RUSSIA: Higher education more costly

Students undertaking degree courses at Russian universities faced a 15% fee increase over the past year, a study has found.

University fees for students who fail to obtain a ‘budget’ place – a state-funded enrolment generally awarded only to those with the best grades – are now approaching First World levels.

Annual fees for the most popular courses in law and economics at prestige colleges, such as Moscow’s foreign ministry-affiliated State Institute for Foreign Affairs, can be as high as 260,000 roubles (US$10,000) or more, the study by educational ratings agency Reitor showed.

Average fees for heavily subscribed economics courses at Moscow State University, which is ranked by experts among the world’s top 100 institutions, are now 240,000 roubles a year (about US$9,000).

The figure is markedly higher than the £3,000 (US$6,000) a year ‘top up fees’ charged to British undergraduates since the introduction of fees there.

Heading the list of Russia’s most expensive institutions are Moscow’s elite economic and internationally-oriented schools. These include the MGIMO – the Moscow State Institute of International Relations – which last year charged 262,500 roubles (US$10,400) for an economics degree and the Russian government’s financial academy where students paid almost $10,000, the business daily Vedomosti reports.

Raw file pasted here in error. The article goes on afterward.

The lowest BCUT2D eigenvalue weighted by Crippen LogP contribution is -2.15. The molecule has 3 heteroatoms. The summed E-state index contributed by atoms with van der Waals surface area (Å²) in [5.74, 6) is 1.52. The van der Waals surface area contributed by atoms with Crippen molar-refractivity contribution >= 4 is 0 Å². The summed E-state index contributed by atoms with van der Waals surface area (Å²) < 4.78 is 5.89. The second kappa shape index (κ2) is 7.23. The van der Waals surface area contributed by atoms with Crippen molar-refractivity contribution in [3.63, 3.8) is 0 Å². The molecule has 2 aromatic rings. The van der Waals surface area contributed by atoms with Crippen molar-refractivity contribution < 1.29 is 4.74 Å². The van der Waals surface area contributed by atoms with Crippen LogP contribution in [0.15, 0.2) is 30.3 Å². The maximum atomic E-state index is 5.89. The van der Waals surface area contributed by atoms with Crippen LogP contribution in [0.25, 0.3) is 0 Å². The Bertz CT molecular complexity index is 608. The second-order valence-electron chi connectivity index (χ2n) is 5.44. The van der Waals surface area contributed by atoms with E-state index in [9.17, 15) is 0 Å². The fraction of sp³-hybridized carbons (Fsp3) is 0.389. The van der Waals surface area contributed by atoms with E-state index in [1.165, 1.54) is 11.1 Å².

MGIMO is run under the authority of the Ministry of Foreign Affairs and is Russia’s equivalent of France’s grand ecoles. Graduation from the institute is seen as a sure step toward a lucrative business, political or bureaucratic career.

A recent special business education supplement in Vedomosti detailed the steep rise in the cost of MBAs in Russia. Prices for part-time executive MBAs at Moscow and St Petersburg business schools shot up in three or four years from an average of $7,000 to $12,000, to prices today that may reach $33,000.

High as the Russian fees are, in a country where 2006 GDP per capita was around 305,000 roubles (US$12,200) and only a thin layer of the new middle classes in cities can expect to earn more than US$2,000 a month, they remain competitive with the cost of a western education.

For example, the cost of ‘top 100’ full-time MBAs in the West last year was as high as $100,000.